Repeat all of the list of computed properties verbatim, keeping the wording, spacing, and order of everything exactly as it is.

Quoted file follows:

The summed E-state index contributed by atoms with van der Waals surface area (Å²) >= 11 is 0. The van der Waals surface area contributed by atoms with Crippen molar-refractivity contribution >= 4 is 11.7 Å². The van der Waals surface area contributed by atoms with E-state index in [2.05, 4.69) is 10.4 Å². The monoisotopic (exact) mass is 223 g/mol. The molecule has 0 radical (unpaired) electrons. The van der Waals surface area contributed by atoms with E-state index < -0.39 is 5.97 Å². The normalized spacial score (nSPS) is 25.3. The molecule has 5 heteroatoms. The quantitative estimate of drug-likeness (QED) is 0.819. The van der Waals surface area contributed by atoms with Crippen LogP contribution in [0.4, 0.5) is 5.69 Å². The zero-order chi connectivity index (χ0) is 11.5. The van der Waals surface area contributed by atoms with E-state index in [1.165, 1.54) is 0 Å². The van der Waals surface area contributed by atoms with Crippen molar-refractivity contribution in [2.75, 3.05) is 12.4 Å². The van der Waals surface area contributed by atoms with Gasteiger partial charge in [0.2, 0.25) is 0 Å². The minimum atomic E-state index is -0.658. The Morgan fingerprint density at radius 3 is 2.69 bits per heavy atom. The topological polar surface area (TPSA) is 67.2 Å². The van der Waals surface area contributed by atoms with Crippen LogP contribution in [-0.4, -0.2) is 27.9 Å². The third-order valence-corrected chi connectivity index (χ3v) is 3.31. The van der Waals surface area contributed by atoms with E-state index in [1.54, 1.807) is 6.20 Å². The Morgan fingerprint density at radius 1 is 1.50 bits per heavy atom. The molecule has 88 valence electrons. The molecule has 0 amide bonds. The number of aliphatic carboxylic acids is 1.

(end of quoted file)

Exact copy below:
The summed E-state index contributed by atoms with van der Waals surface area (Å²) >= 11 is 0. The van der Waals surface area contributed by atoms with Crippen molar-refractivity contribution >= 4 is 11.7 Å². The van der Waals surface area contributed by atoms with E-state index in [2.05, 4.69) is 10.4 Å². The monoisotopic (exact) mass is 223 g/mol. The molecule has 0 radical (unpaired) electrons. The van der Waals surface area contributed by atoms with E-state index < -0.39 is 5.97 Å². The normalized spacial score (nSPS) is 25.3. The molecule has 5 heteroatoms. The quantitative estimate of drug-likeness (QED) is 0.819. The van der Waals surface area contributed by atoms with Crippen LogP contribution in [0.4, 0.5) is 5.69 Å². The zero-order chi connectivity index (χ0) is 11.5. The van der Waals surface area contributed by atoms with E-state index in [1.165, 1.54) is 0 Å². The van der Waals surface area contributed by atoms with Crippen molar-refractivity contribution in [2.75, 3.05) is 12.4 Å². The van der Waals surface area contributed by atoms with Gasteiger partial charge in [0.2, 0.25) is 0 Å². The minimum atomic E-state index is -0.658. The Morgan fingerprint density at radius 3 is 2.69 bits per heavy atom. The topological polar surface area (TPSA) is 67.2 Å². The van der Waals surface area contributed by atoms with Crippen LogP contribution in [-0.4, -0.2) is 27.9 Å². The third-order valence-corrected chi connectivity index (χ3v) is 3.31. The van der Waals surface area contributed by atoms with E-state index in [1.54, 1.807) is 6.20 Å². The Morgan fingerprint density at radius 1 is 1.50 bits per heavy atom. The molecule has 88 valence electrons. The molecule has 0 amide bonds. The number of aliphatic carboxylic acids is 1.